In instructing jurors Monday, Hennepin County District Court Judge Regina Chu said someone “acts recklessly if, under the totality of the circumstances, she commits a conscious or intentional act in connection with the handling or use of a firearm that creates a substantial or unjustifiable risk that she is aware of and disregards.”

Second-degree manslaughter is when prosecutors have to prove that Potter caused Wright’s untimely death by “culpable negligence.” This means she “created an unreasonable risk” and “conscientiously took a chance of causing Wright death or great bodily injury while possessing or using a firearm.

“Culpable negligence is intentional conduct that the defendant may not have intended to be harmful but that an ordinary and reasonably prudent person would recognize as involving a strong probability of injury to others,” Chu said.

“I’m so sorry!”Ex-cop Kim Potter describes ‘chaotic’ moment she shot Daunte Wright

Under Minnesota law, an officer’s use of deadly force is only justified in the line of duty on the three grounds, including when necessary to protect the officer or another from apparent death or great bodily harm.

“Whether the defendant’s apparent decision to use a Taser was reasonable or appropriate is not a defense to the charges in this case,” Chu told jurors.

“Was she conscious of what she did?”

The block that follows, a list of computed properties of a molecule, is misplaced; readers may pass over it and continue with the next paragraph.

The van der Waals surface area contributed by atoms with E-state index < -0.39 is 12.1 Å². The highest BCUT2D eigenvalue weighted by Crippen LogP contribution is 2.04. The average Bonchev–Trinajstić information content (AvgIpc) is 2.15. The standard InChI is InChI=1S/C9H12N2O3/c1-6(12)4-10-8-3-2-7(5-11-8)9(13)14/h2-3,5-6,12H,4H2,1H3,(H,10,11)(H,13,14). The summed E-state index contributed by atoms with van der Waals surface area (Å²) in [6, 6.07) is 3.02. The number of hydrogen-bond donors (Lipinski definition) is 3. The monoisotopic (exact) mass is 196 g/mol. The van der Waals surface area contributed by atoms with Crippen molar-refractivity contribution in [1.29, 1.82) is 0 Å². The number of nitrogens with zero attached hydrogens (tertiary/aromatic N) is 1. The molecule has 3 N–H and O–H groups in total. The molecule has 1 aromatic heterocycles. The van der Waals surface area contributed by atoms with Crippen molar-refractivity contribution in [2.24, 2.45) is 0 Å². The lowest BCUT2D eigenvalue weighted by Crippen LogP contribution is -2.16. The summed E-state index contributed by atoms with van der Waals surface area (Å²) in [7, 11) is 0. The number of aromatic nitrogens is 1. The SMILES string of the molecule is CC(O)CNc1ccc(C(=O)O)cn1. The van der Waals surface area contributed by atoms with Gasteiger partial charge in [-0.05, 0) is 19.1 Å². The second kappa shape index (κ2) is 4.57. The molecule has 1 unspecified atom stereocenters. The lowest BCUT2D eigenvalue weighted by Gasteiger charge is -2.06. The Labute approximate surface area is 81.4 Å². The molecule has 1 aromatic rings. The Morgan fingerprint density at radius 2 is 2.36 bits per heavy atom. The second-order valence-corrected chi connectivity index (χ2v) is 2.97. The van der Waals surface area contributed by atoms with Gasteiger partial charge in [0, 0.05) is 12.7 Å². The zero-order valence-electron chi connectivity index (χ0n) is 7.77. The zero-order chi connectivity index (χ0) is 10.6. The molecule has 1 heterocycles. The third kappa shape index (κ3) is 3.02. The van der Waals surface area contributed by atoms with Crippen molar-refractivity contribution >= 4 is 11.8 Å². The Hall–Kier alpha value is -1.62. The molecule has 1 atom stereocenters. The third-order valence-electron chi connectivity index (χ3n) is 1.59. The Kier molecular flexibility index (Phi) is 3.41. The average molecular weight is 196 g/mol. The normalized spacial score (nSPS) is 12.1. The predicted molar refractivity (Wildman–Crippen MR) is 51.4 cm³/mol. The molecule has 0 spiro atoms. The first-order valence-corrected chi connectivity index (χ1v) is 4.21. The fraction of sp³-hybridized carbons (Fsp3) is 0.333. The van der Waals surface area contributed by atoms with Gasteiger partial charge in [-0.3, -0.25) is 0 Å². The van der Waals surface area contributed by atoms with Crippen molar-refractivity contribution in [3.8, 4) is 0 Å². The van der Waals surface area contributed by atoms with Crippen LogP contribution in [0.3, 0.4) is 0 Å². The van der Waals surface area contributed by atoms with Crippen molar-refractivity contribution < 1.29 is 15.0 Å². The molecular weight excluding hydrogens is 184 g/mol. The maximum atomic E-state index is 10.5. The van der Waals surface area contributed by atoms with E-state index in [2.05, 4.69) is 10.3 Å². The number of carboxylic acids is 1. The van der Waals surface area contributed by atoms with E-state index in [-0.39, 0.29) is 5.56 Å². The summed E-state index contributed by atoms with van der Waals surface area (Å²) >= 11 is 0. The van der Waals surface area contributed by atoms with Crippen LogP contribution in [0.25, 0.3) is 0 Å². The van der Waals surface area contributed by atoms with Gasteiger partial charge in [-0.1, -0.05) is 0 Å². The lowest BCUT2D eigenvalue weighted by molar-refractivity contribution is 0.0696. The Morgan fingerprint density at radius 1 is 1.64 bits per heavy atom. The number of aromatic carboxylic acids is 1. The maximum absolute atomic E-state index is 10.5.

Experts who have been following the case claim that there is much room for interpretation in the manslaughter allegations. Moran said the statutes are “poorly written” and “rely on a lot of outdated language.”

“Frankly, the jury instructions are somewhat confusing, especially for non-lawyers, so it’s hard to know how the jury will understand its charge,” Ted Sampsell-Jones, a professor at Mitchell Hamline School of Law in St. Paul, told USA TODAY. This adds to the uncertainty, in addition to all of the facts.

Mike Brandt is a Minneapolis defense lawyer who was following the trial closely. He called the instructions for the jury “particularly confusing.” Brandt said he believes the lynchpin of the case hangs on the jury’s understanding of the words conscious and intentional.

Is she conscious or intentional about what she did? The problem with that one is, if you break it down to those two words, I think that’s where the state is going to have some problems,” Brandt said.